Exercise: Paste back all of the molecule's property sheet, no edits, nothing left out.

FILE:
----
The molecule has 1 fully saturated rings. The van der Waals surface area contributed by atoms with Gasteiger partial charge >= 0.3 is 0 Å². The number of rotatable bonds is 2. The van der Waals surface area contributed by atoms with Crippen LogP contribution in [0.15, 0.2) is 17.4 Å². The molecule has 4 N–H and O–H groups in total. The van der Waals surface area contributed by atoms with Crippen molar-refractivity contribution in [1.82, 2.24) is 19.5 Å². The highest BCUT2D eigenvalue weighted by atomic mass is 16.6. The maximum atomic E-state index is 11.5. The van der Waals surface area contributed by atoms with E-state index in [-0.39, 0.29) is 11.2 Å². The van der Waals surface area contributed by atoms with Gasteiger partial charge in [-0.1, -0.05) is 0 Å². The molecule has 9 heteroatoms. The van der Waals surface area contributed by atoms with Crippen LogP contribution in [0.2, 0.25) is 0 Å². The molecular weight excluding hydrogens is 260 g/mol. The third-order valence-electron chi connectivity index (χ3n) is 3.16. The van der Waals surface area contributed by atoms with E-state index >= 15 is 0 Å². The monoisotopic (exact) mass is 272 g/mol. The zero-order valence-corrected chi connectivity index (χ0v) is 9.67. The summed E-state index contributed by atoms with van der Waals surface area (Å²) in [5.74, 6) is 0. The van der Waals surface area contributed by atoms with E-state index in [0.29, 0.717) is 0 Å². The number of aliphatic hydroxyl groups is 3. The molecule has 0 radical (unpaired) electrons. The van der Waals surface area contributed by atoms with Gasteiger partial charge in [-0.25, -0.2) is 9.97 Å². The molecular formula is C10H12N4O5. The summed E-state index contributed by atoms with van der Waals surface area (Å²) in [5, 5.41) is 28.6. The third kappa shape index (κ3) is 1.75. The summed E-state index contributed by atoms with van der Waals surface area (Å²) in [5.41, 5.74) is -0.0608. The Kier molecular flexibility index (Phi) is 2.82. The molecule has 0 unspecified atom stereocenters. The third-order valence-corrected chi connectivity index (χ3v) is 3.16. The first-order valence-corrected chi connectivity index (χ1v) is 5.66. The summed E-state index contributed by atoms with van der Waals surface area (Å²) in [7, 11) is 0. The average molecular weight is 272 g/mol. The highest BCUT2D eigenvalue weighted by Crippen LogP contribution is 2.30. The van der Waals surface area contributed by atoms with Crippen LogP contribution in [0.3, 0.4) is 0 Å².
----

The molecule has 1 fully saturated rings. The van der Waals surface area contributed by atoms with Gasteiger partial charge >= 0.3 is 0 Å². The number of rotatable bonds is 2. The van der Waals surface area contributed by atoms with Crippen LogP contribution in [0.15, 0.2) is 17.4 Å². The molecule has 4 N–H and O–H groups in total. The van der Waals surface area contributed by atoms with Crippen molar-refractivity contribution in [1.82, 2.24) is 19.5 Å². The highest BCUT2D eigenvalue weighted by atomic mass is 16.6. The maximum atomic E-state index is 11.5. The van der Waals surface area contributed by atoms with E-state index in [-0.39, 0.29) is 11.2 Å². The van der Waals surface area contributed by atoms with Gasteiger partial charge in [-0.1, -0.05) is 0 Å². The molecule has 9 heteroatoms. The van der Waals surface area contributed by atoms with Crippen LogP contribution in [0.2, 0.25) is 0 Å². The molecular weight excluding hydrogens is 260 g/mol. The third-order valence-electron chi connectivity index (χ3n) is 3.16. The van der Waals surface area contributed by atoms with E-state index >= 15 is 0 Å². The monoisotopic (exact) mass is 272 g/mol. The zero-order valence-corrected chi connectivity index (χ0v) is 9.67. The summed E-state index contributed by atoms with van der Waals surface area (Å²) in [5.74, 6) is 0. The van der Waals surface area contributed by atoms with E-state index in [0.29, 0.717) is 0 Å². The number of aliphatic hydroxyl groups is 3. The molecule has 0 radical (unpaired) electrons. The van der Waals surface area contributed by atoms with Gasteiger partial charge in [-0.25, -0.2) is 9.97 Å². The molecular formula is C10H12N4O5. The summed E-state index contributed by atoms with van der Waals surface area (Å²) in [5, 5.41) is 28.6. The third kappa shape index (κ3) is 1.75. The summed E-state index contributed by atoms with van der Waals surface area (Å²) in [5.41, 5.74) is -0.0608. The Kier molecular flexibility index (Phi) is 2.82. The molecule has 0 unspecified atom stereocenters. The third-order valence-corrected chi connectivity index (χ3v) is 3.16. The first-order valence-corrected chi connectivity index (χ1v) is 5.66. The summed E-state index contributed by atoms with van der Waals surface area (Å²) in [7, 11) is 0. The average molecular weight is 272 g/mol. The highest BCUT2D eigenvalue weighted by Crippen LogP contribution is 2.30. The van der Waals surface area contributed by atoms with Crippen LogP contribution in [0.3, 0.4) is 0 Å².